The strong coupling requires one to think about the energy balance of the surface + troposphere rather than the surface in isolation.  Suppose one puts a layer into the troposphere that absorbs some of the solar radiation without increasing the reflection.  From a surface energy balance perspective one might guess that this would cool the surface, since less solar radiation would penetrate to the ground.  But from the perspective of a strongly coupled surface-troposphere system, whether one absorbs at the surface or in the interior of the troposphere is irrelevant for the temperature response to first order — in fact this absorption would cause warming to the extent that it prevents the scattering to space that would otherwise occur (you maximize this effect by putting the absorber over ice or a low cloud deck.)   It is interesting to ask how strong the absorption in the troposphere must be to decrease the convective mixing to the point that the surface decouples from the troposphere.  We might call this the “nuclear winter” problem.

In the past one or two decades, there has been an increasing amount of work on radiative-convective models with explicit moist convection.  Take your numerical model of the atmosphere and place it over a flat homogeneous surface, ignore rotation, and assume that the geometry is re-entrant in both horizontal dimensions.  There are no walls and every point in the horizontal is physically identical to every other point.  Assume that the surface is saturated — ie ocean.  Turn on the radiative transfer and start destabilizing the atmosphere, evaporating water and generating cumulus convection.  Its the same idea as the single column model, but now the model is determining its own clouds and water vapor distribution as well as temperature profile. (Typically one still fixes ozone and stratospheric water). The upper part of the animation above, kindly provided by Caroline Muller, has horizontal resolution of 2km and a square 200 x 200 km domain.   This is a statistically steady state achieved after a couple of months of integration.  See Tompkins and Craig, 1998 to read more about this kind of simulation.  Romps, 2010 is a recent attempt to push to much higher horizontal resolution, to better resolve the key patterns of entrainment and detrainment into and out of the turbulent convective plumes.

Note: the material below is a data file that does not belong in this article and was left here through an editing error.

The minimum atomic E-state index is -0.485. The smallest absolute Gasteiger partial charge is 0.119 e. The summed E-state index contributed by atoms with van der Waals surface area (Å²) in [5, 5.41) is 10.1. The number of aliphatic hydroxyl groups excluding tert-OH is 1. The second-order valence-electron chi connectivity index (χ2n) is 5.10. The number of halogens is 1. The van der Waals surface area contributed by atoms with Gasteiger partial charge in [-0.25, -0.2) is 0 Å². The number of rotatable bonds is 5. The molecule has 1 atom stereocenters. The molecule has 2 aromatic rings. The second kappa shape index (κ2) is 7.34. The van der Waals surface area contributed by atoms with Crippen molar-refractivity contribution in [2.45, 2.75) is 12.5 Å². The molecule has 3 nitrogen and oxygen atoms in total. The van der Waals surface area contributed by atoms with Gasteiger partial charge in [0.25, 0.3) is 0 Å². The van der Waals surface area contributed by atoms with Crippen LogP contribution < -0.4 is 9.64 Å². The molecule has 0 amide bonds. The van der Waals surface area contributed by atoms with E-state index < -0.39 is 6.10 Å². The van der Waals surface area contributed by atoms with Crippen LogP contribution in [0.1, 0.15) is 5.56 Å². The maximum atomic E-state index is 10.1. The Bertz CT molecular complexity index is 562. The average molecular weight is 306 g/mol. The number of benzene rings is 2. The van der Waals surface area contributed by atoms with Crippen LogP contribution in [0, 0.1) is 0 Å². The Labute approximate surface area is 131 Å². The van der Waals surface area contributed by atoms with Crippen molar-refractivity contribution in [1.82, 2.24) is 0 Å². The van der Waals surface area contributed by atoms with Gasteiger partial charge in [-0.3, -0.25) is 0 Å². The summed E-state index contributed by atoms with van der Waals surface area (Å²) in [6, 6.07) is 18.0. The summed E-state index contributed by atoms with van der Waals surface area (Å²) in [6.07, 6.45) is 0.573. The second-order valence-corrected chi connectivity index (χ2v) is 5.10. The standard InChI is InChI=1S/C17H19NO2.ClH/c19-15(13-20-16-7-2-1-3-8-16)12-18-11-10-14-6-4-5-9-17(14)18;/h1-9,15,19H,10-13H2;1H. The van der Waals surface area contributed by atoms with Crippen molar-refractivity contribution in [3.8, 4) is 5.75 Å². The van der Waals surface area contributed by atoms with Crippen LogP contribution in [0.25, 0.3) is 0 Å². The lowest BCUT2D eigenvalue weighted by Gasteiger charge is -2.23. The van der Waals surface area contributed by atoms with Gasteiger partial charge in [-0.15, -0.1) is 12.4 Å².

The temperature profiles these models produce are qualitatively similar to those generated by single column convective adjustment models, with the moist adiabat determining the critical lapse rate. The surface and troposphere are very strongly coupled in these simulations.  I’ll discuss the changes in water vapor and clouds that they simulate in response to CO2 in future posts.

You can get a taste for how these “cloud-resolving models” are compared to data from a variety of observational field programs here. We cannot test them in this homogeneous configuration — you naturally have to simulate the conditions in particular regions in which there have been field programs that provide appropriate data.